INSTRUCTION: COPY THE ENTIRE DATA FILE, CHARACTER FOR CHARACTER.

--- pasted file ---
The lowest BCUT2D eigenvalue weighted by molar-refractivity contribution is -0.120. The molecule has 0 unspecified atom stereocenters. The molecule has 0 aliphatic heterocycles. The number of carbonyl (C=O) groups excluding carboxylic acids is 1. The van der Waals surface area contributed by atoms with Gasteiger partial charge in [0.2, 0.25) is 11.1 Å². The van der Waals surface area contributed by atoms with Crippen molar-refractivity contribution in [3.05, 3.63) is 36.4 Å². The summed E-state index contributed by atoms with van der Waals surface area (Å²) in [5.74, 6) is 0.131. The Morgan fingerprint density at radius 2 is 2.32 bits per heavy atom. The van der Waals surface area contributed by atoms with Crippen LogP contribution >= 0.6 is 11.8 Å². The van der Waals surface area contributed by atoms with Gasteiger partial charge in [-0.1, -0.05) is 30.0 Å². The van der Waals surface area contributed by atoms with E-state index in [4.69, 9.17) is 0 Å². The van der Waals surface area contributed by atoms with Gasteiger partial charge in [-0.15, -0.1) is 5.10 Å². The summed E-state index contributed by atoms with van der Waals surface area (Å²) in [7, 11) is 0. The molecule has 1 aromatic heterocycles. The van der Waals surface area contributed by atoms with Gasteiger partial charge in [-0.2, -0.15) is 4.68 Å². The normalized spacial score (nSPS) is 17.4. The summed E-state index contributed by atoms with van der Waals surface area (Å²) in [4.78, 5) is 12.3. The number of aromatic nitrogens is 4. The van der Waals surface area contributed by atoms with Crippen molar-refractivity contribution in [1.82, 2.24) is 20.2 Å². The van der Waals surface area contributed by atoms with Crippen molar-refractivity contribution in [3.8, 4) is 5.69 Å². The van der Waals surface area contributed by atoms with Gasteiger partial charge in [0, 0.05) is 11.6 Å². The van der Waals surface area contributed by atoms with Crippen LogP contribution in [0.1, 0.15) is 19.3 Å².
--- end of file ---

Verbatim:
The lowest BCUT2D eigenvalue weighted by molar-refractivity contribution is -0.120. The molecule has 0 unspecified atom stereocenters. The molecule has 0 aliphatic heterocycles. The number of carbonyl (C=O) groups excluding carboxylic acids is 1. The van der Waals surface area contributed by atoms with Gasteiger partial charge in [0.2, 0.25) is 11.1 Å². The van der Waals surface area contributed by atoms with Crippen molar-refractivity contribution in [3.05, 3.63) is 36.4 Å². The summed E-state index contributed by atoms with van der Waals surface area (Å²) in [5.74, 6) is 0.131. The Morgan fingerprint density at radius 2 is 2.32 bits per heavy atom. The van der Waals surface area contributed by atoms with Crippen LogP contribution >= 0.6 is 11.8 Å². The van der Waals surface area contributed by atoms with Gasteiger partial charge in [-0.1, -0.05) is 30.0 Å². The van der Waals surface area contributed by atoms with E-state index in [4.69, 9.17) is 0 Å². The van der Waals surface area contributed by atoms with Gasteiger partial charge in [-0.15, -0.1) is 5.10 Å². The summed E-state index contributed by atoms with van der Waals surface area (Å²) in [7, 11) is 0. The molecule has 1 aromatic heterocycles. The van der Waals surface area contributed by atoms with Gasteiger partial charge in [-0.2, -0.15) is 4.68 Å². The normalized spacial score (nSPS) is 17.4. The summed E-state index contributed by atoms with van der Waals surface area (Å²) in [4.78, 5) is 12.3. The number of aromatic nitrogens is 4. The van der Waals surface area contributed by atoms with Crippen molar-refractivity contribution in [1.82, 2.24) is 20.2 Å². The van der Waals surface area contributed by atoms with Crippen molar-refractivity contribution in [3.8, 4) is 5.69 Å². The van der Waals surface area contributed by atoms with Gasteiger partial charge in [0, 0.05) is 11.6 Å². The van der Waals surface area contributed by atoms with Crippen LogP contribution in [0.1, 0.15) is 19.3 Å².